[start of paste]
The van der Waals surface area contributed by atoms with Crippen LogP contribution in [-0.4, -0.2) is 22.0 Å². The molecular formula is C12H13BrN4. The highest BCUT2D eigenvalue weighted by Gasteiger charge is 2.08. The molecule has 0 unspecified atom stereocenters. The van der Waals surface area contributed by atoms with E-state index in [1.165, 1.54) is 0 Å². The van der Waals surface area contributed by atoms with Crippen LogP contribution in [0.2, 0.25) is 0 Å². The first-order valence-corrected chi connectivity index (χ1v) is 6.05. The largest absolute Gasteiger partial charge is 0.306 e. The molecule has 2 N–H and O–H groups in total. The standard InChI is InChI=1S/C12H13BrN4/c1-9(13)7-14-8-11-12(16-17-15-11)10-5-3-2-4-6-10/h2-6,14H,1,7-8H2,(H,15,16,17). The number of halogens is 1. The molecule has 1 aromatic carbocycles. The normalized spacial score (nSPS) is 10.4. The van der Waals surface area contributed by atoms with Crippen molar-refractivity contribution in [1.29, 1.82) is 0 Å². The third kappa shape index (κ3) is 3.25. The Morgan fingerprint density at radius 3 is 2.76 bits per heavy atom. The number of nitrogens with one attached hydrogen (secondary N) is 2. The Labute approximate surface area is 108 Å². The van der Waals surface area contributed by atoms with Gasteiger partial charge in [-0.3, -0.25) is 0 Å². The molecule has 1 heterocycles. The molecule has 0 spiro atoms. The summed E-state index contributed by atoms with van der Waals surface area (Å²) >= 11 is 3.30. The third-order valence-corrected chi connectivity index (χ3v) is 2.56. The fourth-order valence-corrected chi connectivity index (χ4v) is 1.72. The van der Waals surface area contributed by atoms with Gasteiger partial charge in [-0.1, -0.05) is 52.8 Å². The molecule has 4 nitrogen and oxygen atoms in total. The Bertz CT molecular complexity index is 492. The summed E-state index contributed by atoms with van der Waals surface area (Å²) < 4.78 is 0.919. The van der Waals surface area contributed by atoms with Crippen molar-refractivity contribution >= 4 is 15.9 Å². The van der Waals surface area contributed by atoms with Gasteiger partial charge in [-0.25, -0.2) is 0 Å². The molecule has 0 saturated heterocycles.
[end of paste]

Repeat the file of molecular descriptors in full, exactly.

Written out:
The van der Waals surface area contributed by atoms with Crippen LogP contribution in [-0.4, -0.2) is 22.0 Å². The molecular formula is C12H13BrN4. The highest BCUT2D eigenvalue weighted by Gasteiger charge is 2.08. The molecule has 0 unspecified atom stereocenters. The van der Waals surface area contributed by atoms with E-state index in [1.165, 1.54) is 0 Å². The van der Waals surface area contributed by atoms with Crippen LogP contribution in [0.2, 0.25) is 0 Å². The first-order valence-corrected chi connectivity index (χ1v) is 6.05. The largest absolute Gasteiger partial charge is 0.306 e. The molecule has 2 N–H and O–H groups in total. The standard InChI is InChI=1S/C12H13BrN4/c1-9(13)7-14-8-11-12(16-17-15-11)10-5-3-2-4-6-10/h2-6,14H,1,7-8H2,(H,15,16,17). The number of halogens is 1. The molecule has 1 aromatic carbocycles. The normalized spacial score (nSPS) is 10.4. The van der Waals surface area contributed by atoms with Crippen molar-refractivity contribution in [1.29, 1.82) is 0 Å². The third kappa shape index (κ3) is 3.25. The Morgan fingerprint density at radius 3 is 2.76 bits per heavy atom. The number of nitrogens with one attached hydrogen (secondary N) is 2. The Labute approximate surface area is 108 Å². The van der Waals surface area contributed by atoms with Gasteiger partial charge in [-0.3, -0.25) is 0 Å². The molecule has 1 heterocycles. The molecule has 0 spiro atoms. The summed E-state index contributed by atoms with van der Waals surface area (Å²) >= 11 is 3.30. The third-order valence-corrected chi connectivity index (χ3v) is 2.56. The fourth-order valence-corrected chi connectivity index (χ4v) is 1.72. The van der Waals surface area contributed by atoms with Gasteiger partial charge in [-0.1, -0.05) is 52.8 Å². The molecule has 4 nitrogen and oxygen atoms in total. The Bertz CT molecular complexity index is 492. The summed E-state index contributed by atoms with van der Waals surface area (Å²) < 4.78 is 0.919. The van der Waals surface area contributed by atoms with Crippen molar-refractivity contribution >= 4 is 15.9 Å². The van der Waals surface area contributed by atoms with Gasteiger partial charge in [-0.25, -0.2) is 0 Å². The molecule has 0 saturated heterocycles.